Early vs interval appendectomy for children with perforated appendicitis

Arch Surg. 2011 Jun;146(6):660-5. doi: 10.1001/archsurg.2011.6. Epub 2011 Feb 21.


Objective: To compare the effectiveness and adverse event rates of early vs interval appendectomy in children with perforated appendicitis.

Design: Nonblinded randomized trial.

Setting: A tertiary-referral urban children's hospital.

Patients: A total of 131 patients younger than 18 years with a preoperative diagnosis of perforated appendicitis.

Interventions: Early appendectomy (within 24 hours of admission) vs interval appendectomy (6-8 weeks after diagnosis).

Main outcome measures: Time away from normal activities (days). Secondary outcomes included the overall adverse event rates and the rate of predefined specific adverse events (eg, intra-abdominal abscess, surgical site infection, unplanned readmission).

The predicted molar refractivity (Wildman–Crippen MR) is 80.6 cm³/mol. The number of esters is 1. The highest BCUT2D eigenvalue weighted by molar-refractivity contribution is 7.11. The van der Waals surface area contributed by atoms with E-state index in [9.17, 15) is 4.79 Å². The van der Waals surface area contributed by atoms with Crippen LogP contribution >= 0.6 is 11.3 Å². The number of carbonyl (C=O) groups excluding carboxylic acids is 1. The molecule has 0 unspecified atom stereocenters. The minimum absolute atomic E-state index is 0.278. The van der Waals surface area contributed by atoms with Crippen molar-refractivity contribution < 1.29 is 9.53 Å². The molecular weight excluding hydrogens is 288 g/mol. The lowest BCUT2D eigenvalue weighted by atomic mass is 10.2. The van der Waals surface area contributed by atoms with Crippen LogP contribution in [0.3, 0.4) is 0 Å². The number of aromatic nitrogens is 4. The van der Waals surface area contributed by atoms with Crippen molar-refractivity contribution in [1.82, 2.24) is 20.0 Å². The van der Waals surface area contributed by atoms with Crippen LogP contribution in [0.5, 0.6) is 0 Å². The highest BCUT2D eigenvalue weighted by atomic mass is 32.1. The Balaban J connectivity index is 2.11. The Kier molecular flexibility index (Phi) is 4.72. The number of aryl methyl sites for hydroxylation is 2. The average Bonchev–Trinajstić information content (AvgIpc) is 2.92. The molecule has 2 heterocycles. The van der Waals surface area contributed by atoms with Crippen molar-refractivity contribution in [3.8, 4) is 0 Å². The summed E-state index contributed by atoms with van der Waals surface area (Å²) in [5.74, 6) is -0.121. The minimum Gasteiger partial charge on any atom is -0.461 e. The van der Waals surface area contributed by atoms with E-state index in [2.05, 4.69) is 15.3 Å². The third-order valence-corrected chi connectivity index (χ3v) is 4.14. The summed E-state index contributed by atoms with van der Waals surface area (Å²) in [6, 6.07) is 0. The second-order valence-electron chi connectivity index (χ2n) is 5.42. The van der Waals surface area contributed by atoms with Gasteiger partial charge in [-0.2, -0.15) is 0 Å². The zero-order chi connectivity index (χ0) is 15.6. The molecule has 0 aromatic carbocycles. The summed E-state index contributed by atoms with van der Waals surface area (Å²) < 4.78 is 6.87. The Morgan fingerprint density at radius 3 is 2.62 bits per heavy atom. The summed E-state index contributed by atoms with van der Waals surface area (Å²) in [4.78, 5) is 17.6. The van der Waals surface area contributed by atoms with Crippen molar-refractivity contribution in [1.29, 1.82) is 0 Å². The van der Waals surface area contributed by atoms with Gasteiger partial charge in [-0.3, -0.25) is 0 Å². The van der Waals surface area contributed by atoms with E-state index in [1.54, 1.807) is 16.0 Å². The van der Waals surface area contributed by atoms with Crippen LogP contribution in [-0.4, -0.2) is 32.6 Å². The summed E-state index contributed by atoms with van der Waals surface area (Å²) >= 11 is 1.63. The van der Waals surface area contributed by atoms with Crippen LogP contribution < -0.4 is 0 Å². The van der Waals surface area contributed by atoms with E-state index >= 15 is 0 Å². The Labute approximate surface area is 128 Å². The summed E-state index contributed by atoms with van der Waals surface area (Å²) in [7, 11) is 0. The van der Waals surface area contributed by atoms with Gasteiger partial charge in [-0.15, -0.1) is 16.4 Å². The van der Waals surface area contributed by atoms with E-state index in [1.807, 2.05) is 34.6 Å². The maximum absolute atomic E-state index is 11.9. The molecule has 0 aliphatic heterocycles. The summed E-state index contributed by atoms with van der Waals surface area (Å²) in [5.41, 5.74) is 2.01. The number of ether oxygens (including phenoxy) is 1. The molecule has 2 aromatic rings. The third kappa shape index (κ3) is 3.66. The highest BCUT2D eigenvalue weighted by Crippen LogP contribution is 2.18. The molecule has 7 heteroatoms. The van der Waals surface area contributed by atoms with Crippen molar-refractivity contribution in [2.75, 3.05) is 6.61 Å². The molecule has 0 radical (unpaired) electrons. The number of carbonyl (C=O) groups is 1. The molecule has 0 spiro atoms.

Results: Early appendectomy, compared with interval appendectomy, significantly reduced the time away from normal activities (mean, 13.8 vs 19.4 days; P < .001). The overall adverse event rate was 30% for early appendectomy vs 55% for interval appendectomy (relative risk with interval appendectomy, 1.86; 95% confidence interval, 1.21-2.87; P = .003). Of the patients randomized to interval appendectomy, 23 (34%) had an appendectomy earlier than planned owing to failure to improve (n = 17), recurrent appendicitis (n = 5), or other reasons (n = 1).

Conclusions: Early appendectomy significantly reduced the time away from normal activities. The overall adverse event rate after early appendectomy was significantly lower compared with interval appendectomy.

Trial registration: clinicaltrials.gov Identifier: NCT00435032.

Publication types

  • Comparative Study
  • Randomized Controlled Trial
  • Research Support, Non-U.S. Gov't

MeSH terms

  • Adolescent
  • Appendectomy* / adverse effects
  • Appendicitis / surgery*
  • Child
  • Child, Preschool
  • Female
  • Humans
  • Infant
  • Laparoscopy
  • Length of Stay
  • Male
  • Recovery of Function
  • Time Factors

Associated data

  • ClinicalTrials.gov/NCT00435032